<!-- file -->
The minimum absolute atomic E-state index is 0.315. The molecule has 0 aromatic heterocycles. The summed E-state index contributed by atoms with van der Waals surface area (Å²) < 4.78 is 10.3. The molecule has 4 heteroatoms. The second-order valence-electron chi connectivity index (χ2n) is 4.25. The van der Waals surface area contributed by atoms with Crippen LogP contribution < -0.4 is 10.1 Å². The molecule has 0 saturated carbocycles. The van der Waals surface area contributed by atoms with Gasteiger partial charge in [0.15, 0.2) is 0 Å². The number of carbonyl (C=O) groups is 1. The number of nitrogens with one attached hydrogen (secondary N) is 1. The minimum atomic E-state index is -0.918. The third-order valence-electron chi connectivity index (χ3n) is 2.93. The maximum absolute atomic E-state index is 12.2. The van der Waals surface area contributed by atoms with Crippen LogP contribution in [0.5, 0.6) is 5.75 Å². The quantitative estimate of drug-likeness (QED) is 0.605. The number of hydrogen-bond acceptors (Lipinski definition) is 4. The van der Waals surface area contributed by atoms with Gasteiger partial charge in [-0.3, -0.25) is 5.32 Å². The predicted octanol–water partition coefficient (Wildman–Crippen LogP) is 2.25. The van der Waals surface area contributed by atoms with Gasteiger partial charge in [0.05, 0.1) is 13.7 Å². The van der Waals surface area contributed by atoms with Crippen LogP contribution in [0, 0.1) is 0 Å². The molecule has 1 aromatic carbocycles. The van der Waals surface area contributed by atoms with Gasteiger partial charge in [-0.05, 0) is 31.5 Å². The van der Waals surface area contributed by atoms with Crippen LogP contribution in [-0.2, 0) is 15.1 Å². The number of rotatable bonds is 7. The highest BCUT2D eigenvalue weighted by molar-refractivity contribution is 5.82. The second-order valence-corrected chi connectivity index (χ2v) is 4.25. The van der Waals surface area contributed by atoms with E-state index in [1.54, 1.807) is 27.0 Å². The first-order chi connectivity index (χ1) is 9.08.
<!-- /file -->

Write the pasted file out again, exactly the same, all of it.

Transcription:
The minimum absolute atomic E-state index is 0.315. The molecule has 0 aromatic heterocycles. The summed E-state index contributed by atoms with van der Waals surface area (Å²) < 4.78 is 10.3. The molecule has 4 heteroatoms. The second-order valence-electron chi connectivity index (χ2n) is 4.25. The van der Waals surface area contributed by atoms with Crippen LogP contribution < -0.4 is 10.1 Å². The molecule has 0 saturated carbocycles. The van der Waals surface area contributed by atoms with Gasteiger partial charge in [0.15, 0.2) is 0 Å². The number of carbonyl (C=O) groups is 1. The number of nitrogens with one attached hydrogen (secondary N) is 1. The minimum atomic E-state index is -0.918. The third-order valence-electron chi connectivity index (χ3n) is 2.93. The maximum absolute atomic E-state index is 12.2. The van der Waals surface area contributed by atoms with Crippen LogP contribution in [0.5, 0.6) is 5.75 Å². The quantitative estimate of drug-likeness (QED) is 0.605. The number of hydrogen-bond acceptors (Lipinski definition) is 4. The van der Waals surface area contributed by atoms with Gasteiger partial charge in [-0.3, -0.25) is 5.32 Å². The predicted octanol–water partition coefficient (Wildman–Crippen LogP) is 2.25. The van der Waals surface area contributed by atoms with Gasteiger partial charge in [0.05, 0.1) is 13.7 Å². The van der Waals surface area contributed by atoms with Crippen LogP contribution in [0, 0.1) is 0 Å². The molecule has 1 aromatic carbocycles. The van der Waals surface area contributed by atoms with Gasteiger partial charge in [-0.05, 0) is 31.5 Å². The van der Waals surface area contributed by atoms with Crippen LogP contribution in [-0.2, 0) is 15.1 Å². The number of rotatable bonds is 7. The highest BCUT2D eigenvalue weighted by molar-refractivity contribution is 5.82. The second-order valence-corrected chi connectivity index (χ2v) is 4.25. The van der Waals surface area contributed by atoms with E-state index in [1.54, 1.807) is 27.0 Å². The first-order chi connectivity index (χ1) is 9.08.